Kickstarter’s campaign for a Veronica Mars film made national news recently with the millions raised on the site. While many fans of the TV series got excited, it also sparked the excitement of many other TV series fans, especially the show Firefly. While Firefly fans’ hopes were high, Joss Whedon gave a disappointing response to the fans wishing for another go at the series. Take a look at his response below.
My fourth feeling when I read about [the Veronica Mars Kickstarter campaign] was a kind of dread. Because I realized the only thing that would be on everybody’s mind right now. I’ve said repeatedly that I would love to make another movie with these guys, and that remains the case. It also remains the case that I’m booked up by Marvel for the next three years, and that I haven’t even been able to get Dr. Horrible 2 off the ground because of that. So I don’t even entertain the notion of entertaining the notion of doing this, and won’t. Couple years from now, when Nathan [Fillion]‘s no longer [on] Castle and I’m no longer the Tom Hagen of the Marvel Universe and making a giant movie, we might look and see where the market is then. But right now, it’s a complete non-Kickstarter for me.
While we as Firefly fans think that the cast and director should stop everything they are working on to pursue Firefly, that is not the case. The Firefly crew did not halt their careers after the series and there are a lot of scheduling conflicts, prior commitments, and other bureaucratic red tape that needs to be cut before the film can even be discussed. While the news is disappointing, it’s reality and it’s going to be tough to get a film made off of a TV series that was cancelled and a film that bombed at the box office (Serenity) despite how much fans enjoyed them.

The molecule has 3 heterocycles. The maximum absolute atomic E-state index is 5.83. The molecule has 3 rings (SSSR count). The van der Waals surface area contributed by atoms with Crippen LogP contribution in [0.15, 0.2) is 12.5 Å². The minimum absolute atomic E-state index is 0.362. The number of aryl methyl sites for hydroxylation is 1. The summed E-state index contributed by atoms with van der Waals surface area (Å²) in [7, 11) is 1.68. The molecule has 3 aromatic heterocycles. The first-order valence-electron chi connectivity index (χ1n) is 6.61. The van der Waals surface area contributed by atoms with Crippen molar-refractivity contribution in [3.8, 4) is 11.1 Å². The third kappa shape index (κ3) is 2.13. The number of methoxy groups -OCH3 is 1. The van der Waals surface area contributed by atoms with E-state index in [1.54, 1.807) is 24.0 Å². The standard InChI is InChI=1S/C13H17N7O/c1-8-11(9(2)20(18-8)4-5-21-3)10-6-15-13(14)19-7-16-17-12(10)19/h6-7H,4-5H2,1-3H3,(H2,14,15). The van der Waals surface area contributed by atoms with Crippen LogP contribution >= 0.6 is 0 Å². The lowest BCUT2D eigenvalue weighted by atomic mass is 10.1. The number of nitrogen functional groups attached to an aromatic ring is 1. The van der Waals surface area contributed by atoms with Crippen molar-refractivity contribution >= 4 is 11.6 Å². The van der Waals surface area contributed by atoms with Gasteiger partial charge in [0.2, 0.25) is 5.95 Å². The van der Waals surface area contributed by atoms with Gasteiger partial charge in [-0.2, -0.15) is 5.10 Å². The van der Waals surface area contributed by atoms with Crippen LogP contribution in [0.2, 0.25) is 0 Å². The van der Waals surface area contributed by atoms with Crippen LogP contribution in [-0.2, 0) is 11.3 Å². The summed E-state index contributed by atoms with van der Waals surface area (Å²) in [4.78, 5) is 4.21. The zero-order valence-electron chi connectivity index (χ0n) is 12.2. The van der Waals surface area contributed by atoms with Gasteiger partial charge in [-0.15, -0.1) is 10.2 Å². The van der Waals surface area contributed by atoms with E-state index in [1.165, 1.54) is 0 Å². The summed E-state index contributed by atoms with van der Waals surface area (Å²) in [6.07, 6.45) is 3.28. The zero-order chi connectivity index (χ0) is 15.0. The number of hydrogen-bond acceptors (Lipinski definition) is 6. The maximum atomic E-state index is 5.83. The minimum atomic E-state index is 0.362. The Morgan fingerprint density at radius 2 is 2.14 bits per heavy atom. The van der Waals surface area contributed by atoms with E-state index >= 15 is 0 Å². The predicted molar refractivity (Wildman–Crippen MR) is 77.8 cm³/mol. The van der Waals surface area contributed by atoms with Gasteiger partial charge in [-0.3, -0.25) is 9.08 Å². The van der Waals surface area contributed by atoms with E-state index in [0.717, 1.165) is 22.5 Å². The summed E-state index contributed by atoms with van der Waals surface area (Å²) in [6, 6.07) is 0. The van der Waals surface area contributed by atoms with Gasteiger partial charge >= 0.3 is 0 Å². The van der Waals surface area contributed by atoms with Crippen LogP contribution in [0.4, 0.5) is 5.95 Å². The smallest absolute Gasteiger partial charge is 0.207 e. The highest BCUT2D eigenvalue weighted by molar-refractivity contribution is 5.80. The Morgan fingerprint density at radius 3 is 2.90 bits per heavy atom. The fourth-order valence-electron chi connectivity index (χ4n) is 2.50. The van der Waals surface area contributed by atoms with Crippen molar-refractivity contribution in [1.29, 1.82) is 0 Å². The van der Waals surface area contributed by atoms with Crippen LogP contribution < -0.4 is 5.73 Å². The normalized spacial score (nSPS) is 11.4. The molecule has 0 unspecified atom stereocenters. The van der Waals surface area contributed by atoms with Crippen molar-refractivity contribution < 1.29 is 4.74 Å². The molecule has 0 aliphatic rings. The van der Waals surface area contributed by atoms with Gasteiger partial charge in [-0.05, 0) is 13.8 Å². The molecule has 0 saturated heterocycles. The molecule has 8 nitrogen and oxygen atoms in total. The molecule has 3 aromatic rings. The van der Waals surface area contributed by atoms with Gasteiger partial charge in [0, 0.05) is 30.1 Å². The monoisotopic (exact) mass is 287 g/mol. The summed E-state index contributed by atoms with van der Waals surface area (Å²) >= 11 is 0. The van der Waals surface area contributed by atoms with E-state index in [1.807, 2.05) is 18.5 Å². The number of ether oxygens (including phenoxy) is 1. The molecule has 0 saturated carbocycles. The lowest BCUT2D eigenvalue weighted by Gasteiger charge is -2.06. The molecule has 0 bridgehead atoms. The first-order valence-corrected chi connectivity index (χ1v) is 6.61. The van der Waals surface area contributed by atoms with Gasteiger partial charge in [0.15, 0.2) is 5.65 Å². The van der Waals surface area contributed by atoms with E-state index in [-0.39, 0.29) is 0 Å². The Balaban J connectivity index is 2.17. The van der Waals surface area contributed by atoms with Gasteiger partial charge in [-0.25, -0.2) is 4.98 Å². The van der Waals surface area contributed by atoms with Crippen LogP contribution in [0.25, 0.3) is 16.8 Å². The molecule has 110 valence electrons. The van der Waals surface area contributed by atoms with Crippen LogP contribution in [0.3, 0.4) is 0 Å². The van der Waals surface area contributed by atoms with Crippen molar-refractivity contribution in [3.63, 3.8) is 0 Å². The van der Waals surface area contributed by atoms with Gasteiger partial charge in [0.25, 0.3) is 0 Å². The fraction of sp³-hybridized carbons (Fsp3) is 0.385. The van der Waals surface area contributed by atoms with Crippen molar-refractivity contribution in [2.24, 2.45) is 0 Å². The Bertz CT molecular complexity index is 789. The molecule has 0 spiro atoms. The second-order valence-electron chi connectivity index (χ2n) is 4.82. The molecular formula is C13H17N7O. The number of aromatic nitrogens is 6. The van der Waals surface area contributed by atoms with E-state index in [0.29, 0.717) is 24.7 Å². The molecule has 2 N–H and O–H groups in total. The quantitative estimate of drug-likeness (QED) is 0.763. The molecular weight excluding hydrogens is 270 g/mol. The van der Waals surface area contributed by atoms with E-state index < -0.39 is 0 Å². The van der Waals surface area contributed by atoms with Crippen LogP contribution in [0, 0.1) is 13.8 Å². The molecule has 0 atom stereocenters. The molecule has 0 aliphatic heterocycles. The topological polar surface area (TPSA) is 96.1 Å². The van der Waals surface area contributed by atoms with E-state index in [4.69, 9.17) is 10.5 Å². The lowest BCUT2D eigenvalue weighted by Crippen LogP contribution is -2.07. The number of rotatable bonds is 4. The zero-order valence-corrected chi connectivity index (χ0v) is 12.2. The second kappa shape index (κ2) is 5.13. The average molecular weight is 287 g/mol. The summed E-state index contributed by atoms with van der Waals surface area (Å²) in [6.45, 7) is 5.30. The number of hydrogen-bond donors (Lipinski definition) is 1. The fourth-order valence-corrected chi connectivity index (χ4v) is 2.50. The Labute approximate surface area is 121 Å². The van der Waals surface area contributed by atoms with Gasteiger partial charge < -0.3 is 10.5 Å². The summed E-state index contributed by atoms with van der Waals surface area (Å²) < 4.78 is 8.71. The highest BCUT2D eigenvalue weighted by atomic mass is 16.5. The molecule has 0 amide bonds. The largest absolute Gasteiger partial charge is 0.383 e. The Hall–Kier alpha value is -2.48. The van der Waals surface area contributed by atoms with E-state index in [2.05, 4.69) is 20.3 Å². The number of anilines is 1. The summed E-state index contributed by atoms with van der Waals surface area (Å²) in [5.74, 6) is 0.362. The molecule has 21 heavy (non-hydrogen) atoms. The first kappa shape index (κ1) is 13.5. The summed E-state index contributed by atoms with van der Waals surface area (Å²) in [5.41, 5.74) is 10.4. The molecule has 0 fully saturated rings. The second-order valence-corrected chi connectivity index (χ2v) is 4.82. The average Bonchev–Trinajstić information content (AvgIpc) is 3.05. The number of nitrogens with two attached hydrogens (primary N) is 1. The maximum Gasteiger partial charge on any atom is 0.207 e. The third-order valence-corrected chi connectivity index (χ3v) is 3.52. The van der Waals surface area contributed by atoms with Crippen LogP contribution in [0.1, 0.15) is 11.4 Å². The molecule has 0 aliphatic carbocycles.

For me, [Kickstarter] doesn’t just open the floodgates. God knows, things are cheaper now than when we made even Serenity. Good effects can be done in a different manner. Nor is that universe all about spectacle either. But it is a tad more expensive — and a little all-consuming! And of course, there’s the other fear: What if it’s not that good? I can do something that’s not that good — that’s fine. But if I do that and it’s not that good, I’m going to feel really stupid.
Whedon is right about this. If he received a budget that made him produce a less than extraordinary film, it would not be acceptable by his standards nor the fans. Also don’t we want to see him continue his work with Marvel after the work he did with The Avengers? Even after he’s done with Marvel, there would still be a TON of work to get another Firefly film made. Maybe he should focus on a Buffy the Vampire Slayer film (my wishful thinking).